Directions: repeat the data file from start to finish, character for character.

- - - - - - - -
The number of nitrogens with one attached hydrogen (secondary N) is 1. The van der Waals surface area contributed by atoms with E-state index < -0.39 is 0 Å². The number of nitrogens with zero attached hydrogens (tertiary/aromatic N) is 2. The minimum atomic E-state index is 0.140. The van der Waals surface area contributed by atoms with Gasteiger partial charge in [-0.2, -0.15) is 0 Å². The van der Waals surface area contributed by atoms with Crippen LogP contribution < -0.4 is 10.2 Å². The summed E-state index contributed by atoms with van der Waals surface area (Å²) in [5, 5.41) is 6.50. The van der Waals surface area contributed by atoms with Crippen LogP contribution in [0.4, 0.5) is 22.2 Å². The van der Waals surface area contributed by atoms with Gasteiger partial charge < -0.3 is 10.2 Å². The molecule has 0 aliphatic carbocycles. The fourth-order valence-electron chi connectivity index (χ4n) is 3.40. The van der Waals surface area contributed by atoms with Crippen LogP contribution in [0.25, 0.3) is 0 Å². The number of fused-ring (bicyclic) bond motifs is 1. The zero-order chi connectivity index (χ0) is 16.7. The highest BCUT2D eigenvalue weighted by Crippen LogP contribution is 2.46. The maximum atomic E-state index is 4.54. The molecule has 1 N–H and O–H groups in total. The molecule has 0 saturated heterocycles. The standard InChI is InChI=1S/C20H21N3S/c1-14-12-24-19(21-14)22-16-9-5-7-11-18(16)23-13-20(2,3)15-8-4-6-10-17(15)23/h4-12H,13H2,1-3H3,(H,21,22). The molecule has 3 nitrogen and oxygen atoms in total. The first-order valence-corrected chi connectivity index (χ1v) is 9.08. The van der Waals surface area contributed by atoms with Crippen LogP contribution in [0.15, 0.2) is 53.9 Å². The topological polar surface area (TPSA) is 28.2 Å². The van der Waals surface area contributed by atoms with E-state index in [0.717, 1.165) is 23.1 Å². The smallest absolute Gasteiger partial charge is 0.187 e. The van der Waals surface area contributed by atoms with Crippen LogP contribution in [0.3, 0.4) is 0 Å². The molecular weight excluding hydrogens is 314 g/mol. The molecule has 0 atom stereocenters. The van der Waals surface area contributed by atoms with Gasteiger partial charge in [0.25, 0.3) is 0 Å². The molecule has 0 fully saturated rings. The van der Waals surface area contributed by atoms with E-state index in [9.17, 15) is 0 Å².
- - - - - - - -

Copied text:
The number of nitrogens with one attached hydrogen (secondary N) is 1. The van der Waals surface area contributed by atoms with E-state index < -0.39 is 0 Å². The number of nitrogens with zero attached hydrogens (tertiary/aromatic N) is 2. The minimum atomic E-state index is 0.140. The van der Waals surface area contributed by atoms with Gasteiger partial charge in [-0.2, -0.15) is 0 Å². The van der Waals surface area contributed by atoms with Crippen LogP contribution < -0.4 is 10.2 Å². The summed E-state index contributed by atoms with van der Waals surface area (Å²) in [5, 5.41) is 6.50. The van der Waals surface area contributed by atoms with Crippen LogP contribution in [0.4, 0.5) is 22.2 Å². The van der Waals surface area contributed by atoms with Gasteiger partial charge < -0.3 is 10.2 Å². The molecule has 0 aliphatic carbocycles. The fourth-order valence-electron chi connectivity index (χ4n) is 3.40. The van der Waals surface area contributed by atoms with Crippen LogP contribution in [0.25, 0.3) is 0 Å². The number of fused-ring (bicyclic) bond motifs is 1. The zero-order chi connectivity index (χ0) is 16.7. The highest BCUT2D eigenvalue weighted by Crippen LogP contribution is 2.46. The maximum atomic E-state index is 4.54. The molecule has 1 N–H and O–H groups in total. The molecule has 0 saturated heterocycles. The standard InChI is InChI=1S/C20H21N3S/c1-14-12-24-19(21-14)22-16-9-5-7-11-18(16)23-13-20(2,3)15-8-4-6-10-17(15)23/h4-12H,13H2,1-3H3,(H,21,22). The molecule has 3 nitrogen and oxygen atoms in total. The first-order valence-corrected chi connectivity index (χ1v) is 9.08. The van der Waals surface area contributed by atoms with Crippen LogP contribution in [0.15, 0.2) is 53.9 Å². The topological polar surface area (TPSA) is 28.2 Å². The van der Waals surface area contributed by atoms with E-state index in [0.717, 1.165) is 23.1 Å². The smallest absolute Gasteiger partial charge is 0.187 e. The van der Waals surface area contributed by atoms with Crippen LogP contribution in [0.3, 0.4) is 0 Å². The molecular weight excluding hydrogens is 314 g/mol. The molecule has 0 atom stereocenters. The van der Waals surface area contributed by atoms with Gasteiger partial charge in [0.25, 0.3) is 0 Å². The molecule has 0 fully saturated rings. The van der Waals surface area contributed by atoms with E-state index in [9.17, 15) is 0 Å².